Primary studies that used some form of IT to support one or more tasks involved in the self-management of diabetes were eligible for inclusion. Self-management tasks were to be performed by the patient, with or without the intervention of a healthcare provider. Whilst the outcome of interest was not explicitly stated, it was clear that it was the improvement of self-management of diabetes.
Where stated, most studies included patients with Type 2 diabetes; other studies included patients with Type 1 diabetes, a combination of Type 1 and Type 2, or gestational diabetes. Most studies were in adults, where stated, but some were in children aged from 12 years old. The studies used the Internet (for example, visualising physiological and medical data), mobile phone (integrating glucometer with mobile device for automatic glucose level upload), decision support (providing real-time feedback for the physiological data entered) and telemedicine (video conferencing with clinicians) as their primary technology for the self-management of diabetes; some studies used a combination of these technologies. Most interventions involved two-way communication.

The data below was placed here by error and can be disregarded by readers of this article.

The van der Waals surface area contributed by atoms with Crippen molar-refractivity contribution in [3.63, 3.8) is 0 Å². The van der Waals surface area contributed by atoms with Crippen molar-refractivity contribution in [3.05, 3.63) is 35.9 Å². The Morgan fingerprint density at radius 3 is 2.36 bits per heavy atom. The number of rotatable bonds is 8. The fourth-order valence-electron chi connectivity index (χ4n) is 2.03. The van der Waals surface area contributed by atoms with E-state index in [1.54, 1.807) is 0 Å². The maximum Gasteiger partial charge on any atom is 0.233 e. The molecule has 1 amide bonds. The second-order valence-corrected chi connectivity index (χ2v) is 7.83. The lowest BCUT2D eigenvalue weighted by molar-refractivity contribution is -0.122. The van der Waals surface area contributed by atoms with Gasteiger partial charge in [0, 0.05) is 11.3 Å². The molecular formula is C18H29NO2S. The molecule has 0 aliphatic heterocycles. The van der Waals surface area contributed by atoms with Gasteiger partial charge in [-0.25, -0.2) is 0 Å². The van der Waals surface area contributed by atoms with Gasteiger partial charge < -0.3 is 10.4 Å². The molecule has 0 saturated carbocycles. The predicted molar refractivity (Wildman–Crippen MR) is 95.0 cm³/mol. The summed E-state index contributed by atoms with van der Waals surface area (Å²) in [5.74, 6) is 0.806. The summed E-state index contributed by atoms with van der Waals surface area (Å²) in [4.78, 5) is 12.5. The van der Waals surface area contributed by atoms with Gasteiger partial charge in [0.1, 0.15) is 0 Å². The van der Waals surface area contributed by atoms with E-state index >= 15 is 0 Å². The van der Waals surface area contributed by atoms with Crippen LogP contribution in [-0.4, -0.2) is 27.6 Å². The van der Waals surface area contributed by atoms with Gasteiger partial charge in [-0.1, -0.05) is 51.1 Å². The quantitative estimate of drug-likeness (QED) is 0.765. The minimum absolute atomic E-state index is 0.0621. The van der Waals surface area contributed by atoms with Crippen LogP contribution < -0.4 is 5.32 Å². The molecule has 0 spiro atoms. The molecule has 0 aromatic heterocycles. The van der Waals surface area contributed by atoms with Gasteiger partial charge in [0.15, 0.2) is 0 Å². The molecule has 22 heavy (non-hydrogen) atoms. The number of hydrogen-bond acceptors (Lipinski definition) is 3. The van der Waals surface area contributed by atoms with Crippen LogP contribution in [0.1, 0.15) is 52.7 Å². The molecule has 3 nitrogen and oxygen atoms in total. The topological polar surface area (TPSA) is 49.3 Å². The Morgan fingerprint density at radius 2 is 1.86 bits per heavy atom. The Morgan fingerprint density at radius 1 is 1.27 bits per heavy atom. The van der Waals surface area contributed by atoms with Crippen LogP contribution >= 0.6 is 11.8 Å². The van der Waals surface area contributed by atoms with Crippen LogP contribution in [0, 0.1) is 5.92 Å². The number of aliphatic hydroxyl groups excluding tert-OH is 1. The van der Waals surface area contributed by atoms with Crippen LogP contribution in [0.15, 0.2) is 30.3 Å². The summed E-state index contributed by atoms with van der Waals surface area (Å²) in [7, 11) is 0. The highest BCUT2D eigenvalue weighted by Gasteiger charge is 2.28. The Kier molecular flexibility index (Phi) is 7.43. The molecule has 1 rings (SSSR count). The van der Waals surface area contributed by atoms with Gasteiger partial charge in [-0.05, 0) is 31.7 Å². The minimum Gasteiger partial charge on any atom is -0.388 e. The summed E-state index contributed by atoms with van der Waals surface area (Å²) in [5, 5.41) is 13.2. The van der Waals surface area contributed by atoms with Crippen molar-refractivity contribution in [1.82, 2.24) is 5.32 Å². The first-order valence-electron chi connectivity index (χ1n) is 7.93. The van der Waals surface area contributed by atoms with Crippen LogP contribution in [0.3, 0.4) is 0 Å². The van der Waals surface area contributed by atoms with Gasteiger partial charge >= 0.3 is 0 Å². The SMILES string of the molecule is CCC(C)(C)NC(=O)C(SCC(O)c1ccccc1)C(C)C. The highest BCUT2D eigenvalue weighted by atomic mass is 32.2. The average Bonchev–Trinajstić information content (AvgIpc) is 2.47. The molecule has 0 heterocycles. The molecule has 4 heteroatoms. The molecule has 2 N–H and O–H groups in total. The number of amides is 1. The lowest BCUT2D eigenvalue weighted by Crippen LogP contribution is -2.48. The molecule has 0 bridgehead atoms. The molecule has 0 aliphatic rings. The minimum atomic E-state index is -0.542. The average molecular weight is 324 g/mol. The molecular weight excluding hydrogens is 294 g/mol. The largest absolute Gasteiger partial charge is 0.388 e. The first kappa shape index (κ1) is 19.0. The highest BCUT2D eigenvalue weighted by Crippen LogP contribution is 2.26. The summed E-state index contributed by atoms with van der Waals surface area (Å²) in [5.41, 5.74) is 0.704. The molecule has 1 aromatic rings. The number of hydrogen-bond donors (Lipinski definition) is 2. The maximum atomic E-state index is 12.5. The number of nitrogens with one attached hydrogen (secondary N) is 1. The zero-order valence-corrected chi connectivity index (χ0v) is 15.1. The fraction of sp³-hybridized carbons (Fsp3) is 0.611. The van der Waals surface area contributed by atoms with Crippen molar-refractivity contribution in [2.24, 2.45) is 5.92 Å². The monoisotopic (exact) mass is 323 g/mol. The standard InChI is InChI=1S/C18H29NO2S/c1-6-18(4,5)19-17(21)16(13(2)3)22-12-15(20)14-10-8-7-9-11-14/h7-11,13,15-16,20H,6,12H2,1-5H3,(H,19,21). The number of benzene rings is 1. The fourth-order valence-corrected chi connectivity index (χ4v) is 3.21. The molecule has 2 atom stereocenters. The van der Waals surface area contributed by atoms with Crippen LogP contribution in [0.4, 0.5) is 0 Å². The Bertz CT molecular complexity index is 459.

The authors independently assessed a random sample of 50 records identified from PubMed and 50 records identified from Web of Science and assessed the Joint Probability of Agreement, disagreements were resolved by discussion. The remaining articles were assessed by one of the authors.